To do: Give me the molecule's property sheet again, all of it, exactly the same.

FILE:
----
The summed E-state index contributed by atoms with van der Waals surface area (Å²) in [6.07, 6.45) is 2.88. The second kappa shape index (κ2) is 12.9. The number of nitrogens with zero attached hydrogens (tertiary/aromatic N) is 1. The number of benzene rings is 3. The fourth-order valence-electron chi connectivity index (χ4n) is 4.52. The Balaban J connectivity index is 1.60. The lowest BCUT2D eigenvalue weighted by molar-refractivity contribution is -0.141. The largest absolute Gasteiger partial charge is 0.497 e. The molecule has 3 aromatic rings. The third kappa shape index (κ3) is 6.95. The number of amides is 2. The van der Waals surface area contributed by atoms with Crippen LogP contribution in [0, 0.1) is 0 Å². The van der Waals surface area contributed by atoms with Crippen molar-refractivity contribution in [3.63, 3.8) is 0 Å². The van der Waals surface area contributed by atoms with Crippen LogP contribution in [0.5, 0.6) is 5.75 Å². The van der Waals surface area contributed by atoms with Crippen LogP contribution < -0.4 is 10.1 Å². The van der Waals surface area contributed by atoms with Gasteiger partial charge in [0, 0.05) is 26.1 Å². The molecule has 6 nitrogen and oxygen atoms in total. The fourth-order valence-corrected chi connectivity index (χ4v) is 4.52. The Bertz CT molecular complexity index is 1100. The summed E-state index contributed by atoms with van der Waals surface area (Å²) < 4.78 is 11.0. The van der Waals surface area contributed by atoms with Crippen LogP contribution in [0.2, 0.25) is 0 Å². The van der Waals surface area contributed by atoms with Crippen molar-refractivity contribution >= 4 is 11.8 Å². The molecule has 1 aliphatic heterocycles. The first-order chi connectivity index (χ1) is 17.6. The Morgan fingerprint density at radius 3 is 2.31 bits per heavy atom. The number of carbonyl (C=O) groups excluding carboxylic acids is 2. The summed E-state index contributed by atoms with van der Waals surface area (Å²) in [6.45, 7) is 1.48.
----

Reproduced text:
The summed E-state index contributed by atoms with van der Waals surface area (Å²) in [6.07, 6.45) is 2.88. The second kappa shape index (κ2) is 12.9. The number of nitrogens with zero attached hydrogens (tertiary/aromatic N) is 1. The number of benzene rings is 3. The fourth-order valence-electron chi connectivity index (χ4n) is 4.52. The Balaban J connectivity index is 1.60. The lowest BCUT2D eigenvalue weighted by molar-refractivity contribution is -0.141. The largest absolute Gasteiger partial charge is 0.497 e. The molecule has 3 aromatic rings. The third kappa shape index (κ3) is 6.95. The number of amides is 2. The van der Waals surface area contributed by atoms with Crippen LogP contribution in [0, 0.1) is 0 Å². The van der Waals surface area contributed by atoms with Crippen molar-refractivity contribution in [3.63, 3.8) is 0 Å². The van der Waals surface area contributed by atoms with Crippen LogP contribution in [0.5, 0.6) is 5.75 Å². The van der Waals surface area contributed by atoms with Crippen LogP contribution < -0.4 is 10.1 Å². The van der Waals surface area contributed by atoms with Gasteiger partial charge in [0, 0.05) is 26.1 Å². The molecule has 6 nitrogen and oxygen atoms in total. The fourth-order valence-corrected chi connectivity index (χ4v) is 4.52. The Bertz CT molecular complexity index is 1100. The summed E-state index contributed by atoms with van der Waals surface area (Å²) < 4.78 is 11.0. The van der Waals surface area contributed by atoms with Crippen LogP contribution in [0.2, 0.25) is 0 Å². The van der Waals surface area contributed by atoms with Crippen molar-refractivity contribution >= 4 is 11.8 Å². The molecule has 1 aliphatic heterocycles. The first-order chi connectivity index (χ1) is 17.6. The Morgan fingerprint density at radius 3 is 2.31 bits per heavy atom. The number of carbonyl (C=O) groups excluding carboxylic acids is 2. The summed E-state index contributed by atoms with van der Waals surface area (Å²) in [6.45, 7) is 1.48.